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Cholera of Swine

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CHOLERA OF SWINE. There are many forms of malignant disease that go under the name of Hog Cholera. Three different forms of disease, however, are popularly included under this name : Charbon or Malignant Anthrax, Con tagious Pleuro-enteritis, and Epizootic Catarrh. The first is destructive to cattle, as well as hogs. The difficulty in all malignant diseases in swine is the difficulty in administering medicine and thus, in all malignant diseases, once it is well defined, it is better to kill at once, bury deeply and disinfect thoroughly the premises inhabited by the animals. Malignant Anthrax, Charbon, White Bristle, or Splenic Fever, is a blood poison localizing itself in a carbuncular swelling usually ou the throat. The bristles on the spot turn white and are brittle. There is an apoplectic form, both are acute and quickly fatal, and the blood, flesh and discharges spread the disease. Contagious Pleuro-enteritis is a specific con tagious inflammation of the lungs and bowels, accompanied with red or purple blotches on the skin, and hence two of its names, Red Soldier, Purple and Blue Disease. Drinking water tainted with dead and decaying substances, filthy yards and pens, and also food inducing a sudden plethoric state are predisposing causes. Once it enters a drove, it is apt to attack swine of any age or sex. Like Anthrax, it is caused by Bacilli, rod-like minute vegetable organisms, found, not as in Anthrax, in the blood but in the serous fluids and tissues. It appears in an ery sipelatous form, and in the form of malignant sore throat. In the first form the animal is dull, loses appetite, hangs its head, and sometimes makes efforts to vomit. The bowels are gen erally constipated, the dung hard and dark colored. There is a cough, and urine is dark colored and passed with difficulty. Then arise dark-red or purple blotches, which pass to a bluish-black color, labored breathing ensues and paralysis, the discharges become watery and fetid and the animal dies. In the form of malignant sore throat, there is also the deep-red appearance of the throat, passing into purple. There will be difficulty of breathing, sickness at the stomach, difficulty in swallowing, and the animal may sit on its haunches, gasping for breath, with its swollen and livid tongue pro truded. Sometimes the animal suffocates or chokes to death even before the other character istic symptoms are noticed by the unprofessional observer. There is little hope of cure once the symptoms are pronounced. The only hope is in preventive measures; something to check the virus. A specific agent is undoubtedly sulphate of iron. One pound of sulphate of iron, and a gallon of soft-soap boiled in four gallons of water, and mixed in the slop for twenty-five hogs, and as they begin to eat, add a solution of two pounds of soda in water, to make the whole foam well. Repeat the dose every three or four days, until three doses are given. The other remedy, chlor ate of potash, (costing more than the other), may be used in special cases. One to two drachms of chlorate of potash, to one half pint of water for each hog, may be given in milk or slop, three times a day. Prof. Turner has had excellent success in preventing attacks, by nieans of the following: Two pounds each of flowers of sul phur, of sulphate of iron and of madder, one half pound each of black antimony and of nitrate of potash, and two ounces of arsenic, mixed with twelve gallons of slop, for 100 hogs, or a pint to each hog. It is essential, in connection with any treatment, that absolute good care should be taken to guard from contagion. Thus, if the disease is feared, separate the sick from the well at once. Give all the swine a free range, in an open wood lot in the pasture, where there is only pure water. Let them have bituminous coal dust or charcoal and salt always within reach. Let their v.vallowing places be either pure water or pure clay and water. Feed plenty of roots, artichokes preferably, and let them have shelter from storms. In Malignant Epizootic Catarrh, the seat of the disease is the mucus membrane lining the nose, continuing to the wind-pipe and lungs. There is a hoarse cough, difficulty in breathing, a panting motion of the flanks, and the head will be held in a peculiar stooping, stretched-out manner. There is fever, the gait is tottering and stiff. There may be efforts to vomit, generally there will be constipa tion, hut sometimes diarrhcea. There may also be affection of the brain, partial or total blind ness, staggering gait, enlarged glands, and even scrofulous ulcers. The duration of the disease is from five to fifteen days. If constipation be serious, give one ounce of castor-oil together with one drachm oil of turpentine, in milk or gruel. Dr. Detmars recommends to give at once, as an emetic, fifteen or twenty grains of powdered white hellebore in a half-pint of milk and, in two hours after this has acted, give two or three grains of tarter enietic if the disease is in the lungs, or the same amount of calomel if the disease is in the bowels ; repeat two or three times a day, as may be necessary, giving the medicine in a piece of boiled potato. Rub also the lungs or the abdo men (as the case may be) with the following blister : one ounce powdered cantharides and four ounces of olive oil, the whole to be heated for half an hour over a moderate fire. Repeat at the end of two or three hours if a good blister does not raise. As the hog gets better, give ten to twenty grains of sulphate of iron every day for a few days; and if the lungs have been severely affected add thirty or forty grains of carbonate of potash to each dose. Cleanliness, well ventilated quarten and pure water are of course essential. There has been much written on Hog Cholera by various profes sionals of repute both medical and veterinary. It must be remembered that swine are particularly susceptible to inflammatory diseases from their artificial breeding, and the artificial manner in which they are kept. Prof. Law, of Cornell University, a high and practical authority on vet erinary 'natters, doubts the existeuce of Charbon or MalignantAnthrax in swine. On the other hand, Dr. Tenor believes swine to be subject to true Anthrax, fully as much ftS cattle or sheep, and he gives one of the forms, known as White Bristle, a carbuncular swelling, generally on the throat which extending inwards, involves the wind pipe, ending in convulsions and death. Dr. Law however, in a report to the United States Gov ernment, in an enumeration of various names, as included in the general term Hog Cholera, enumerate,s Typhoid Fever, Enteric Fever, Typhus Carbuncular Fever, Carbuncular Gastro enteritis, Carbuncular Typhus, Pig Distemper, Blue Sickness, Blue Disease, Purples, Red Sol dier, Anthrax Fever, Scarlatina, Measles, Diph theria, and Erysipelas. His definition of the above, and the s3rmptoms are as follows: A specific, con tagious fever of swine, characterized by conges tion, exudation, ecchymosis, and ulceration of the mucous membrane of the intestines, and to a less extent of the stomach ; by general heat and redness of the skin, effaceable by pressure ; by small red spots, complicated or not by elevations and blis ters; by black spots and patches of extravasated blood on the integument, the snout, nose, eyes, mouth, and other visible mucous membranes, and on internal organs, ineffaceable by pressure and tending to sloughing; usually by liquid and fetid diarrhcea, and by a very high and early mortality. The earliests ymptoras are slight dullness with, sometimes, wrinkling of the skin of the face, as if from headache; shivering or chilliness, and a desire to hide under the litter, are not uncommon. Some loathing of food, intense thirst, elevation of the temperature of the rectum to 104° Fahrenheit, and increased heat and redness of the skin are usually the first observed symptoms, and occur one or two days later than premonitory signs above mentioned. The increased heat of the skin is especially noticeable inside the elbow and thigh, and along the belly. By the second day of illness the whole surface feels hot, and in white pigs is suffused with a red blush, which may pass suc cessively through the shades of purple and violet. It is usually more or less mottled at particular points, and a specific eruption appears. as .rose colored spots of from one to three lines in diame ter, sometimes slightly raised so as to be percept]: ble to the touch, and either pointed or more frequently rounded. The redness fades under the pressure of the finger, but only to re-appear immediately. The eruption is usually abundant on the breast, belly, and haunches, the inner side of the forearm and thighs, and the back of the ears. It stays out f or two or three days, and may be followed by one, two, or more successive crops of the same kind. The cuticle is sometimes raised in minute blisters, a feature which distinguishes this from the rash of typhoid fever, and the liquid of such blisters inoculated on other pigs com municates the disease. In addition to the rash, and simultaneously with it, or soon after, there appear on the skin nuuaerous spots of a dark red or black color, varying in size from a line to an inch in diameter, on the color of which pressure has no effect. These are due to the extravasa tion of blood, or of its coloring-matter from the blood-vessels into the tissue, and they dry up into thin scabs or sloughs if the animal survives. Simi lar petecchial spots appear on the muzzle, in the nose, and on the eyes, aud in some instances they are confined to these parts. The tongue is cov ered by a brownish fur. From the first the animal is sore to the touch ; but, as the disease develops, the handling of the animal is especially painful, and causes grunting and screaming. The pig lies on its belly and, if compelled to rise and walk, moves stiffly, feebly, unsteadily, and with plaintive grunting. This weakness and prostration rapidly increases, and often ends in utter inability to rise or support the body on the hind limbs. A watery discharge from the nose, followed by a white muco-purulent flow is not uncommon. A hard, barking cough is frequently present from the first, and centinues to the last. Sickness and vomiting may be present, but are far from constant. The bowels are often confined at first, and in certain cases, and even in nearly all the victims of par ticular outbreaks, may remain so throughout, nothing whatever being passed, or only a few small black pellets covered by a film of mucus. These cases are quickly fatal. More frequently, however, they become loose by the second or third day, and diarrhcea increases at an alarming rate. The passages are first bilious, and of a light or brownish yellow when not colored by ashes, char coal, or the nature of the food. But soon they assume the darker shades of green and red, or become quite black and intolerably offensive. In such cases the elements of blood, inspissated lymph, and membraneous pellicles sloughed off f rom the ulcerated surfaces are usually to be found in them. The diarrhoea becomes more profuse, watery, and fetid ; the pulse sinks so as to become almost imperceptible ; the cough becomes more frequent, painful, and exhausting; the breathing is more hurried and labored, and the weakness increases until the patient can no longer rise on his hind limbs. At this period the peteechim (the peculiar purple spots of malignant fevers) become far more abundant. Before death the ani mal is often sunk in complete stupor with, it may be, nauscular jerking or trembling, or sudden starts into the sitting posture, and loud screams. In the last stages involuntary motions of the bowels are common. Exceptionally swellings appear on the flank, with extreme lameness, and extensive sloughs of the skin of the ears or other parts. Palpitations of the heart also occasionally occur as precursors, attendants, or sequels of disease. If the disease should take a favorable turn, slight causes may make an early and perfect recovery, a complete convalescence being estab lished in three or four weeks. A considerable pro portion of the survivors, however, linger on in an unthrifty condition for months, evidently suffer ing from the persistent ulceration of the intestines, or infiltration of the lungs. The mortality often reaches eighty or ninety per cent. of all swine exposed, and in case of a certain number of the survivors recovery brings no profit to the owner. Dr. J. H. Detmars, who was employed for years by the United States Government in investigating so-called Hog Cholera in swine, classifies the diseases under the general head of epizootic and enzootic diseases of swine, or Epizootic Influenza of swine, but assuming different characteristics, as the catarrhal-rheunaatic form, the gastric rheumatic form, the cerebro-rheumatic form, and the lynaphatic-rheumatic form. The treatment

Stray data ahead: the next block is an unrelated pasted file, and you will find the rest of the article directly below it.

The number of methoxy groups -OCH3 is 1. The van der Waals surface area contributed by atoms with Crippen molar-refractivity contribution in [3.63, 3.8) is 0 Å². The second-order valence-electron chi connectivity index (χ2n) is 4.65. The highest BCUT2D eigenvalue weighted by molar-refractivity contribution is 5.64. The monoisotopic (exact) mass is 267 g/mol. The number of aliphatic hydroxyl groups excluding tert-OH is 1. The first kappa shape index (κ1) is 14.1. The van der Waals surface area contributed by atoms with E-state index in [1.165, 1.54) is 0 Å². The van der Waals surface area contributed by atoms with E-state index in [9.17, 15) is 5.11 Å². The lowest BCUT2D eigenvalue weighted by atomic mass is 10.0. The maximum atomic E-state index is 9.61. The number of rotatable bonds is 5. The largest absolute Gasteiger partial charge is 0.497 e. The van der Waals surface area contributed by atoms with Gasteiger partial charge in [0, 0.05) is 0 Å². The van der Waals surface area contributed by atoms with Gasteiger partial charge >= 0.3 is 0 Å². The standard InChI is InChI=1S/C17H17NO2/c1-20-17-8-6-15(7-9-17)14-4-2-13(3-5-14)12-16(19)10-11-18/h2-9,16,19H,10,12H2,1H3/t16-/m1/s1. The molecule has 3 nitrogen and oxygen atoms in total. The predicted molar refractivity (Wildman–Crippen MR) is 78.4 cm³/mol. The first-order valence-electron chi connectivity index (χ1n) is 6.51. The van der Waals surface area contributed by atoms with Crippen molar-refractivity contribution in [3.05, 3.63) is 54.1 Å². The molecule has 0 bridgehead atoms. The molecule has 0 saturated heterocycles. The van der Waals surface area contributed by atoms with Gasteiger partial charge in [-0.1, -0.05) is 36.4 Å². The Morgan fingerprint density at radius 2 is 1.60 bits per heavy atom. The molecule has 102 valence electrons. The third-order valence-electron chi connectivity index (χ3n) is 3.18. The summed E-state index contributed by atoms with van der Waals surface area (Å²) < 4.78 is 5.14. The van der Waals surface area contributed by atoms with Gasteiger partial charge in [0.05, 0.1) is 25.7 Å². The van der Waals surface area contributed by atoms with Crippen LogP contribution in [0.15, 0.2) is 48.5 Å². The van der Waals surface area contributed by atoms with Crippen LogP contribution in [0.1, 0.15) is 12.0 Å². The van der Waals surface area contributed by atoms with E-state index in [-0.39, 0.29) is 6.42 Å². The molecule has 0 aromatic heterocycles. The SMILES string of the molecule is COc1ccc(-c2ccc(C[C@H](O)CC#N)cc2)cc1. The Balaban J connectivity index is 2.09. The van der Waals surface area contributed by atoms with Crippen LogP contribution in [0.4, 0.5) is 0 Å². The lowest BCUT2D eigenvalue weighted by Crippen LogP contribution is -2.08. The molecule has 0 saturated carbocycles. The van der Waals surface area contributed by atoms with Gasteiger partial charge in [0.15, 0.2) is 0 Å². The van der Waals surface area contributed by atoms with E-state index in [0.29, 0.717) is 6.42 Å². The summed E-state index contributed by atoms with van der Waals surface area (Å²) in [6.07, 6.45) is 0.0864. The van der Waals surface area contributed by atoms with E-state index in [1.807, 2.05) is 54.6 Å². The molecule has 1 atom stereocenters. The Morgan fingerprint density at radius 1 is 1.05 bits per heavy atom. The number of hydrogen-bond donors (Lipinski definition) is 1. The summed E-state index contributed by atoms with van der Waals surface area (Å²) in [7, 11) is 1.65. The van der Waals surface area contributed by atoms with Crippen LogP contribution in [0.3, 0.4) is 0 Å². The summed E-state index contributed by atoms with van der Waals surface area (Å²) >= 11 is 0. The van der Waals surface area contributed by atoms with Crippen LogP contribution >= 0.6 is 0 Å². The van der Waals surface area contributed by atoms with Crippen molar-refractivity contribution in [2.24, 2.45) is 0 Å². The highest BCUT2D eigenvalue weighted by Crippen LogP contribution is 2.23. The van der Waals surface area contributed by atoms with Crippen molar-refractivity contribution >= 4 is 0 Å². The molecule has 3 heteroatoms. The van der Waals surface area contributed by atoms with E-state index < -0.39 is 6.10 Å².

which he recommends is as follows: The treat ment may be divided into two parts, a hygienic and a medical. The former, which includes a , removing of the causes is, in this, like in most other causes, of very great importance. If the causes are promptly removed, a great many sick animals not already too far gone may be saved. If the same are not, the very best medical treat ment will be of little avail. The sick animals must be separated from the herd, must be pro vided with a clean and dry resting-place, must have pure air to breathe, clean water to chink and healthy, clean and easily digested food to eat. He recommends giving to each hog at the begin ning of the disease a good emetic, composed either of powdered white hellebore (Veratrum album) or of tartar-emetic, in a dose of about one grain for each month the sick animal is old, provided the latter is of good average size. The largest dose to be given a full-grown animal should not exceed fifteen or sixteen grains.. The emetic is best administered by mixing the same with a piece of boiled potato, or, if the hellebore (which he prefers) is chosen, strewing the powder on the surface of a small quantity of milk, as neither boiled potato nor milk will be refused by any hog unless the animal is verysick, and in that case it will be too late to make use of an emetic. After the desired action has been produced the animal will appear to be very sick, and will try to hide itself in a dark corner; but two or three hours later it will naake its appearance again, and will be willing to take a little choice food, such as a few boiled potatoes, a little milk, etc. At this thine it will be advisable to again give a small dose of medicine, either a few grains (two or three to a full-grown animal and to a pig in pro portion) of tartar-emetic or of calomel. Mix with a piece of boiled potato, or, if the symptoms should not have returned, mix with a small pinch of flour and a few drops of water (sufficient to make a stiff dough) and form into small round pills. The doctor here remarks that a sick hog should not be drenched with medicine under any circumstances, for a drench, given by force, is very apt to pass down the windpipe into the lungs as soon as the animal squeals, and fre quently causes instant death. The tartar-emetic has to be chosen if the disease has its principal seat in the respiratory organs or presents itself in its catarrhal-rheumatic form, and the calomel deserves preference if the gastric or bilious rheumatic form is prevailing, but especially if the liver is seriously affected. Either medicine may be given in such small doses as mentioned three times a day for several days in succession, or until a change for the better becomes appar ent. It is also advisable, particularly if the disease exhibits a very typhoid character, to now and then mix for each animal a few drops of car bolic acid with the water for drinking or with the slops. Convalescent animals, which have become very weak and emaciated, will be bene fited by giving them once a day from a few grains to half a drachm of sulphate of iron (cop peras) mixed with their food, but the use of iron must be discontinued if the patients become con stipated or if the excrements turn black. Those convalescents in which the lungs have become hepatized to a considerable extent may receive repeatedly small doses of carbonate of potash for the purpose of promoting the absorption of the exudations deposited in the tissue of the lungs. The size of the dose of carbonate of potash as well as of iron depends upon the size and the age of the animal. A local or external treatment is also of considerable importance. A good counter irritant or blister, composed of cantharides, or Spanish flies, and oil, made by boiling one ounce of the former and four ounces of the latter for half an hour over a moderate fire, or for one hour in a water-bath, should be applied on both sides the chest in all such cases in which the organs situated in that cavity are seriously affected. Such a counter-irritant has usually a very beneficial result. In most cases one appli cation will prove sufficient to relieve the animal to a considerable extent, provided the oil is thor oughly rubbed in before the disease has made too much headway, or before the vitality of the organism has been destroyed. If the effect of the fly-blister proves insufficient, it may be applied again the next day ; but if the same produces no effect at all, it may be taken as an indication that the animal is going to die, and that any further treatment will prove of no avail. Fon tanels (an issue or rowel) and setons have really the same effect as a fly-blister, but they act slower, are less reliable, and may otherwise cause damage, especially if the typhoid character of the disease is very much developed, by weaken ing unnecessarily the constitution of the patient. In relation to prevention and treatment, Dr. Dettnars, in a late report, say-s: The worst thing that possibly can be done, if swine-plague is pre vailing in the neighborhood, is to shelter the hogs and pigs under or in an old straw or hay stack, because nothing is more apt to absorb the contagious or infectious principle, and to preserve it longer or more effectively than old straw, hay, or manure-heaps composed mostly of hay or straw. It is even probable that the contagion of swine-plague, like that of some other contagious diseases, if absorbed by, or clinging to, old straw or hay, etc., will remain effective and a source of spreading the disease for months, and may be for a year. Thera peutically, but little can be done to prevent an outbreak of swine-plague. Where it is sufficient to destroy the infectious principle outside of the animal organism, carbolic acid is effective and, therefore, a good disinfectant ; but where the contagious or infectious principle has already entered the animal organism its value is doubt ful. Still, wherever there is cause to suspect that the food or the water for drinking may have become contaminated with the contagion of it will be advisable to give every morning and evening some carbolic acid, say about ten drops for each animal weighing from 120 to 150 pounds, in the water for drinking; and wherever there is reason to suspect that the infectious principle may be floating in the air, it vgill be advisable to treat every wouud or scratch a hog or pig may happen to have immediately with diluted carbolic acid. During a time, or in a neighborhood in which swine-plague is pre vailing, care should be taken not to ring nor cas trate any pig or hog, because every wound, no matter how small, is apt to become a port of entry for the infectious principle, and the very smallest amount of the latter is sufficient to pro duce the disease. Still, all these minor measures and precautions will avail but little unless a dis .seraination of the infectious principle, or disease _germs, is made impossible, as, 1. Any transporta tion of dead, sick, or infected swine, and even of hogs or pigs that have been the least exposed to the contagion, or may possibly constitute the bearers of the same, must he effectively prohibit -ed. 2. Every one who loses a hog or pig by swine-plague must be compelled by law to bury the same immediately, or as soon as it is dead, at least four feet deep, or else to cremate the car oa.ss at once, so that the contagious or infectious .principle may be thoroughly destroyed, and not be carried by dogs, wolves, rats, crows, etc., to -other places. Another thing may yet be men tioned, which, if properly executed, will at least _aid very materially in preventing the disease; that is, to give all food either in clean troughs, -or if corn in the ear is fed, to throw it on a wooden platform which can be swept clean before each feeding. If the cause and the nature of the morbid process and the character and im portance of the morbid changes are tak.en into proper consideration, it cannot be expected that .a, therapeutic treatment will he of much avail in _a, fully developed case of swine-plague. Spec ific remedies, such as are advertised in column advertisements in certain newspapers, and war ranted to be infallible, or to cure every case, can do no good whatever. They are a downright fraud, and serve only to draw the money out of the pockets of the despairing farmer, who is ready to catch at any straw. No cure has ever been found for Glanders, Anthrax, and Cattle plague, diseases that have been known for more than two thousand years, and that have been investigated again and again hy the most learned veterinarians and the best practitioners of Eu rope, and yet there is to-day not even a prospect that a treatment will ever be discovered to which those diseases, once fully developed, will yield. Neither is there any prospect or probability that fully developed swine-plague will ever yield to treatment. It is true that the bacilli anis and their germs can be killed or destroyed if outside of the animal organism, or within reach on the surface of the animal's body. Almost any known dlsinfectant--carbolic acid, thymic acid, chloride of lime, creosote, and a great many others—will destroy them. But the bacilli and their germs ,are not on the surface of the body, except in such parts of the skin and accessible mucous mem branes (conjunctiva and gums) that may happen to have become affected by the morbid process. They are inside of the organism, and not only in every part and tissue morbidly affected, in every morbid product, and in every lymphatic gland, but they are also in every drop of blood, and in every particle of a drop of blood circula, ting in the whole organism. Who, I would like to ask, will have the audacity to assert that he is able to destroy those bacilli and their germs with out disturbing the economy of the animal organ ism to such an extent as to cause the immediate death of the animal? But even if means should be found by which these bacilli and their germs can be destroyed without serious injury to the animal, a destruction of the same will not be sufficient to effect a cure. Important morbid changes must be repaired; extensive embolism is existing in some very vital organs; a rapid pro liferous growth of morbid cells has set in; some of the intestines (cacuin and colon) may have become perforated; exudations have been depos ited in the lungs, in the thoracic cavity, in the pericadium, and in the abdominal cavity; the heart itself may have been morbidly changed, and every lymphatic gland in the whole organ ism become diseased. How, I would like to know, will those quacks who advertise their sure cure and their . high-sounding specifics to swindle the farmer out of his hard-earned dol lars and cents—how, I ask, will those quacks restore, repair, stop, and reduce all those morbid changes? Still, I do not wish to say that a rational treatment can do no good; on the con trary it may, in many cases, avert the worst and most fatal morbid changes, and may thereby aid nature considerably in effecting a recovery in all those cases in which the disease presents itself in a mild form, and in which very dangerous or irreparahle morbid changes have not yet taken place. A good dietetical treatment, however, including a strict observation of sanitary prin ciples, is of much more importance than the use of medicines. In the first place, the sick ani mals, if possible, should be kept one by one in separate pens. The latter, if movable—movable ones, perhaps six to eight feet square, and with out a floor, are preferable—ought to be moved once a day, at noon, or after the dew has disap peared from the grass; if the pens are not mov able, they must be kept scrupulously clean, because a pig affected with swine-plague has a viti ated appetite and eats its own excrements and those of others, and, as those excrements contain innum erable bacilli and their germs, will add therehy fuel to the flame; in other words will increase the extent and the malignancy of the morbid process by introducing into the organism more and more of the infectious principle. The food given ought to be clean, of the very best quality and easy of digestion, and the water for drinking must be clean and fresh, be supplied three times a day in a clean trough, and he drawn each time, if possible, from a deep well. Water from ponds and water that has been standing in open vessels, and that may possibly have become contaminated with the infectious principle, should not be used. If the diseased animal has any wounds or lesions, they must be washed or dressed from one to three times a day with diluted carbolic acid or other equally effective disinfectants. (See Disinfec tion.)